Work to begin on Midlothian Turnpike

By: Melissa Correa - bio | email

RICHMOND, VA (WWBT) - A traffic alert for anyone traveling on Richmond's Midlothian Turnpike. Monday morning crews begin work on a two-mile stretch of the road that's prone to flooding. Midlothian Turnpike from Covington Street to Chippenham Parkway and German School Road from Glenway Drive to Warwick Road will be under construction for two years.

That construction project is set to fix flooding along Midlothian Turnpike. A closed drainage system is going to be installed so that when it rains the water doesn't settle on the road but instead flows under it and into Reedy Creek.

In the past heavy rains have triggered terrifying moments along Midlothian Turnpike. With rain in Sunday's forecast, Terlicia Morris is nervous.

"This is a main road that everybody travels," she said. "You know they've got floods and big holes."

In addition to high water, Midlothian Turnpike is plagued by potholes. Richmond road crews quickly patch them, but Monday will be the start of a final solution. Paving, sidewalks, curbs, gutters, street lights and traffic lights -- all going in. But the biggest improvement: covered drainage to stop rain water from spilling onto Midlothian Turnpike.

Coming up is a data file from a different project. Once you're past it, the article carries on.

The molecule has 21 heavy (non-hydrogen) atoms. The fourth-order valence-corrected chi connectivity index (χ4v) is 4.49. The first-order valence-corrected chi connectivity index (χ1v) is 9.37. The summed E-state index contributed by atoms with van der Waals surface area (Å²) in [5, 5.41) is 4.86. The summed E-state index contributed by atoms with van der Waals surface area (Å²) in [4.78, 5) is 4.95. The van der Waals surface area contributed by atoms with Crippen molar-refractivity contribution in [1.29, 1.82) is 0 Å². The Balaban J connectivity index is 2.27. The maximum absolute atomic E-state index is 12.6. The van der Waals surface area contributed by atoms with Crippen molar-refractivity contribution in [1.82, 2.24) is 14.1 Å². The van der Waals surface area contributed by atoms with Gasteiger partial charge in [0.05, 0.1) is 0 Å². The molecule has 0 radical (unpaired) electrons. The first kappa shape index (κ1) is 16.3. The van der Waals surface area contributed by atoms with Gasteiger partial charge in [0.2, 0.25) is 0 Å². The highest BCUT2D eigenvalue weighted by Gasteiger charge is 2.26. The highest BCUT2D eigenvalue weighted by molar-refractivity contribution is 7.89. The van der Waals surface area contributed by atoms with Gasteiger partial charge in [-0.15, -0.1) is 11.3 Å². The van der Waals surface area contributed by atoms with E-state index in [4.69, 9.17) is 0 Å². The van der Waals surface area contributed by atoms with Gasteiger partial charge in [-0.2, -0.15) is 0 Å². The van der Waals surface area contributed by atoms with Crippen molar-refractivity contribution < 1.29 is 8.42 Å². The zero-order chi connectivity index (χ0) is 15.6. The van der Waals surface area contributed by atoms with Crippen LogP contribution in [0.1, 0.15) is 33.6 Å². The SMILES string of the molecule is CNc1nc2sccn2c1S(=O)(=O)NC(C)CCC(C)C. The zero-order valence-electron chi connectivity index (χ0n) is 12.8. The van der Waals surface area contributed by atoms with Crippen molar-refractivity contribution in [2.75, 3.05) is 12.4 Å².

"I think once the process is done it will be much better for the businesses on Midlothian." said Morris.

Though Issac Almawri doesn't feel the same way.

"Right now the business is already slow," he said.

He works at this store on the corner of Midlothian Turnpike and German School Road. He says the two-year project might as well be a red light for his business.

"I guess that's the only thing I will be busy doing; looking at them fix the roads," he said.

Abdul Alkowadi watched crews widen Reedy Creek in 2008. He says during that time, business dropped by 50 percent. But James Brown, who walks the turnpike everyday, says bring on the upgrade.

"You have to take the bad with the good," he said.

German School Road will get turn lanes, sidewalks, bike lanes and drainage improvements. The cost for both projects is $45 million.

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